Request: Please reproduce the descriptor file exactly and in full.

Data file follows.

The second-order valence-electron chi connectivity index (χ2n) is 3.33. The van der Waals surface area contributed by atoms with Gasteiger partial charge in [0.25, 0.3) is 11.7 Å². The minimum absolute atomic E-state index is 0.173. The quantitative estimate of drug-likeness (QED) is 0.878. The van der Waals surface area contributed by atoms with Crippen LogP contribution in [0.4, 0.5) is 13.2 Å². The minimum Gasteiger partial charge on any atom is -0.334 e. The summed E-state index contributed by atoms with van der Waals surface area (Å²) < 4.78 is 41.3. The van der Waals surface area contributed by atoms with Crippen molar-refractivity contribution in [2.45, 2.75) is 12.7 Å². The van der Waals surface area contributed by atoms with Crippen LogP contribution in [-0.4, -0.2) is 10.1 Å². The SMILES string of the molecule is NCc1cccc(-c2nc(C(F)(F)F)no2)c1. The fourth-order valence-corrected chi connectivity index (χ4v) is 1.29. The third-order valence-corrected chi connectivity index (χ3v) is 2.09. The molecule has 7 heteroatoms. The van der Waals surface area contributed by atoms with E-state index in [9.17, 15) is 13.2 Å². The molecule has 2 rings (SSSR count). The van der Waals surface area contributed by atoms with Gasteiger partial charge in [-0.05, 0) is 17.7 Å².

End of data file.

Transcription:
The second-order valence-electron chi connectivity index (χ2n) is 3.33. The van der Waals surface area contributed by atoms with Gasteiger partial charge in [0.25, 0.3) is 11.7 Å². The minimum absolute atomic E-state index is 0.173. The quantitative estimate of drug-likeness (QED) is 0.878. The van der Waals surface area contributed by atoms with Crippen LogP contribution in [0.4, 0.5) is 13.2 Å². The minimum Gasteiger partial charge on any atom is -0.334 e. The summed E-state index contributed by atoms with van der Waals surface area (Å²) < 4.78 is 41.3. The van der Waals surface area contributed by atoms with Crippen molar-refractivity contribution in [2.45, 2.75) is 12.7 Å². The van der Waals surface area contributed by atoms with Crippen LogP contribution in [-0.4, -0.2) is 10.1 Å². The SMILES string of the molecule is NCc1cccc(-c2nc(C(F)(F)F)no2)c1. The fourth-order valence-corrected chi connectivity index (χ4v) is 1.29. The third-order valence-corrected chi connectivity index (χ3v) is 2.09. The molecule has 7 heteroatoms. The van der Waals surface area contributed by atoms with E-state index in [9.17, 15) is 13.2 Å². The molecule has 2 rings (SSSR count). The van der Waals surface area contributed by atoms with Gasteiger partial charge in [-0.05, 0) is 17.7 Å².